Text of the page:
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I have a char * with a date string I wish to parse. In this case a very simple format: 2010-10-28T16:23:31.428226 (common ISO format).

I know with Boost I can parse this, but at a horrible cost. I have to create a string-stream, possibly a string, and then copy data back and forth. Is there any way to parse the char * without allocating any additional memory. Stack objects are fine, so is reusing a heap object.

Any easy way would also be great! ;)

Edit: I need the result in microseconds since the epoch.

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2 Answers 2

Sometimes plain old C is simpler. You can almost do it with strptime(...):

struct tm parts = {0};
strptime("2010-10-28T16:23:31", "%Y-%m-%dT%H:%M:%S", &parts);

Unfortunately, you'd have to grab the fractional seconds separately. I suppose you could do it with sscanf(...) too:

unsigned int year, month, day, hour, min;
double sec;
int got = sscanf(
     &year, &month, &day, &hour, &min, &sec
assert(got == 6);
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Oops, should have mentioned I want the result in microseconds since the epoch... though I can just call mktime then. –  edA-qa mort-ora-y Oct 29 '10 at 7:38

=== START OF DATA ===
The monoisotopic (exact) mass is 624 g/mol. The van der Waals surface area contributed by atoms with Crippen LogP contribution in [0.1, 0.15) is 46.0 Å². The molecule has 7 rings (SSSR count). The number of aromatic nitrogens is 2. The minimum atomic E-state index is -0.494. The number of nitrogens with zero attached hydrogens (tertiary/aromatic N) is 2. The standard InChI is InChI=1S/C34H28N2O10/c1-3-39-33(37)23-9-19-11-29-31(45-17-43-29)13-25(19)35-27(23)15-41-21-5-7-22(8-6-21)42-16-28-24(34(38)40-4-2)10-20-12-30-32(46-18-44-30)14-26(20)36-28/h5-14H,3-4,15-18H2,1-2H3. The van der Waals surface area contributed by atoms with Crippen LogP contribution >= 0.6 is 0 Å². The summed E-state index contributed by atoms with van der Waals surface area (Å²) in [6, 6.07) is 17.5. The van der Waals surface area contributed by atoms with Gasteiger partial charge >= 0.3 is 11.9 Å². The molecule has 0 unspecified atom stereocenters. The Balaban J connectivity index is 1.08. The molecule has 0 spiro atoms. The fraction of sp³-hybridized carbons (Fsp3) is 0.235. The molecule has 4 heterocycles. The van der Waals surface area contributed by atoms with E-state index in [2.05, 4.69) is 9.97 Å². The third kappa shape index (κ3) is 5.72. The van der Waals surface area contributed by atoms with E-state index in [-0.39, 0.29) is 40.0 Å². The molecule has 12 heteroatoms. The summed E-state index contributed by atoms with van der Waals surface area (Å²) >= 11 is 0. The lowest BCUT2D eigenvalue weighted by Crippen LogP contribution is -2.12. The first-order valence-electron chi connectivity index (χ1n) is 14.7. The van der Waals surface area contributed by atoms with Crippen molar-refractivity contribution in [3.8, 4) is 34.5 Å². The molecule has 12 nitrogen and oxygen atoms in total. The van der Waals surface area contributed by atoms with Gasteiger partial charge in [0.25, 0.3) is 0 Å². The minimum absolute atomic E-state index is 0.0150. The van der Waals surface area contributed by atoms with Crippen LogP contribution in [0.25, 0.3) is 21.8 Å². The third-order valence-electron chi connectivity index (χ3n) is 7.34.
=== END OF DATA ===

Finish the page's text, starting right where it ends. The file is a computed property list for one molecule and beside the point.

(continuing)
Yeah, I think you'd want to let strptime(...) do most of the work for you then, and pull off the floating point seconds with atof(...) or similar. Also beware that the date routines can be affected by the TZ environment variable under Unix. I assume there is a similar timezone thing under Windows. I "setenv TZ UTC" to avoid this problem. –  xscott Oct 29 '10 at 7:42
The TZ aspect is quite annoying, I can't control it from within the code. I've gone back to boost date_time and will continue: for now it appears I can cache the stream and several objects involved. I'll have to do a performance comparison of these two methods later. –  edA-qa mort-ora-y Oct 29 '10 at 8:24

If it's a fixed format, why don't you take advantage of the positional information?

for example, you know always that the year is the first four characters, so:

const char* date = "2010-10-28T16:23:31.428226";
int year = (((date[0] ^ 0x30)) * 1000) + ((date[1] ^ 0x30) * 100) + ((date[2] ^ 0x30) * 10) + (date[3] ^ 0x30);
int month = ((date[5] ^ 0x30) * 10) + (date[6] ^ 0x30);
int day = ((date[8] ^ 0x30) * 10) + (date[9] ^ 0x30);


the microsecond segment is a little trickier, depending on whether it's 0 padded or not... but you know the format, so I should assume it's trivial...

significantly faster than any library routine, of course it's very fragile, but if you can control input, why not?

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That xor 0x30 thing is clever. I hadn't seen that before. I notice that you stopped short of using it to expand the seconds field though. :-) –  xscott Oct 29 '10 at 15:56
The first three lines only to give the idea! Where's the fun in providing the whole code? ;) –  Nim Nov 1 '10 at 10:55

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